Add More Bass to Your Speakerbox/subwoofer Encloser on the Cheap




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If you ever wanted more bass to your sub woofer bandpass box? Now you can on the cheap instead of buying poly fill.

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Step 1: What You Need

Go purchase, pillow stuffing from art supply, wal mart etc.

Step 2: 123

1. disassemble screws, disconnect speaker wires

2. Stuff the stuffing into your box/sub woofer

3. re assemble wires, screws, face plate, speaker

Turn on your radio receiver in your system, and notice the difference in cleaner bass

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    25 Discussions


    2 years ago

    here's an article about "acoustuffing":


    Reply 2 years ago

    the general rule is to use 1 to 1.5 pounds per cubic foot of enclosure volume.

    i always thought pillow stuffing would be a cheaper alternative. you should see the prices some audio places charge for "blu-tak" which you can often get at dollar stores.

    i would have thought that "acousta-stuffing" would raise the Q of a speaker by limiting internal volume, but apparently, it has the opposite effect (provided you don't overstuff... it seems that 1 pound per cubic foot is better than 1.5 from what i've read) by making smaller (sealed especially) boxes "look" larger to your woofer by dampening back waves and lowering your f3 point.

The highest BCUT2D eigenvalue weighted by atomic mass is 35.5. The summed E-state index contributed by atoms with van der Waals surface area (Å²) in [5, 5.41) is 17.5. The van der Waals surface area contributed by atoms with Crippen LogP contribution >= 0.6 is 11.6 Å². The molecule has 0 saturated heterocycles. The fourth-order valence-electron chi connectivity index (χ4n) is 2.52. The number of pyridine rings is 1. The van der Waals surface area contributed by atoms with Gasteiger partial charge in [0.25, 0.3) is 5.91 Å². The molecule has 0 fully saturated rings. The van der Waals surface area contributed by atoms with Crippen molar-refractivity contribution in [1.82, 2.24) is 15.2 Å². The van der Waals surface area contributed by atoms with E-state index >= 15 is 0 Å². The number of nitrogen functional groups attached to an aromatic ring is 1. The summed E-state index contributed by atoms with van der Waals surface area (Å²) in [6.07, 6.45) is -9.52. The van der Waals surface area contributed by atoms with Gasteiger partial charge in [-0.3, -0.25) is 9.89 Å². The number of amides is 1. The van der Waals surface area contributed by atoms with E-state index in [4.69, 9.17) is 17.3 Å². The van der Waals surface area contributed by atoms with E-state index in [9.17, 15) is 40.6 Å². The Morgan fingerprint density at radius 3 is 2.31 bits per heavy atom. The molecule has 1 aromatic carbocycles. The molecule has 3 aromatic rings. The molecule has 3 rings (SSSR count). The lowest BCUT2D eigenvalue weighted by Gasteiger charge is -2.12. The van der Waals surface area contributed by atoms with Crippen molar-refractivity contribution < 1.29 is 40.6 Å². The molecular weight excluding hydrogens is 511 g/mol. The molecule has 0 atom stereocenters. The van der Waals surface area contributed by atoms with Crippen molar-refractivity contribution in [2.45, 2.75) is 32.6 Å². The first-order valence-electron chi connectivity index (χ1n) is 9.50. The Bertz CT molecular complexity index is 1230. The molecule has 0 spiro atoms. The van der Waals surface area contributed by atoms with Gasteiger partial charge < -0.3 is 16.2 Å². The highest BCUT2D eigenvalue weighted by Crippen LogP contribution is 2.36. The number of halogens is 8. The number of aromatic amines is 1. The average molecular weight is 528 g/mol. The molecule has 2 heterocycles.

i've ordered a JBL GT5-15 for use in a 1.9 cubic foot box which actually is just short of the 2 cubic foot maximum recommended by JBL, but running the numbers, that produces a QTC of 1.15 where .707 is actually ideal. then when i ran the numbers for that QTC, i got an internal volume of 42 cubic feet! (about 4 feet by 4 feet square). on a graph, the bass definitely went deeper, but good luck buying an enclosure that big pre-fabbed.

    i'm going to try getting a couple pounds of pillow stuffing INSTEAD of using "egg crate" mattress liner as a poor man's acoustic foam to line the box with. pillow stuffing should not only be cheaper, but actually DEEPEN the bass and probably tame standing waves even better than mattress foam too and MAYBE even tighten the bass up by shrinking the air spring.

    so far, everything i'm reading says this is the way to go with a sealed box with a QTC over 1.0. thanks for verifying that acoustuff etc. is really rebranded pillow/teddybear stuffing.


    4 years ago

    Please does the size of sub-woofer box makes the difference of the production?
    And can i build two sub-woofer speaker in one box


    7 years ago on Introduction

    AARCHBOLD asks
    I think my subwoofer`s skeakers are too small. Can I just change them for two bigger ones without damaging the subwoofer ? What detail should I take into account before doing it ?


    7 years ago on Step 2

    thank you.. this will help me alot.. including the comments..


    Reply 10 years ago on Introduction

    No, it is the same stuff, just not at the inflated markups that audio shops charge. I found it cheaper to actually buy pre-stuffed pillows and gut them when they were on sale then even getting the pillow stuffing on its own.


    Reply 7 years ago on Introduction

    we used to use fiberglass, but you couldn't use the insulation grade stuff, you had to get special long fiber fiberglass so that the fibers wouldn't get into the speaker suspension and make it sound all scrapy. polyfill oughta be a lot easier to work with.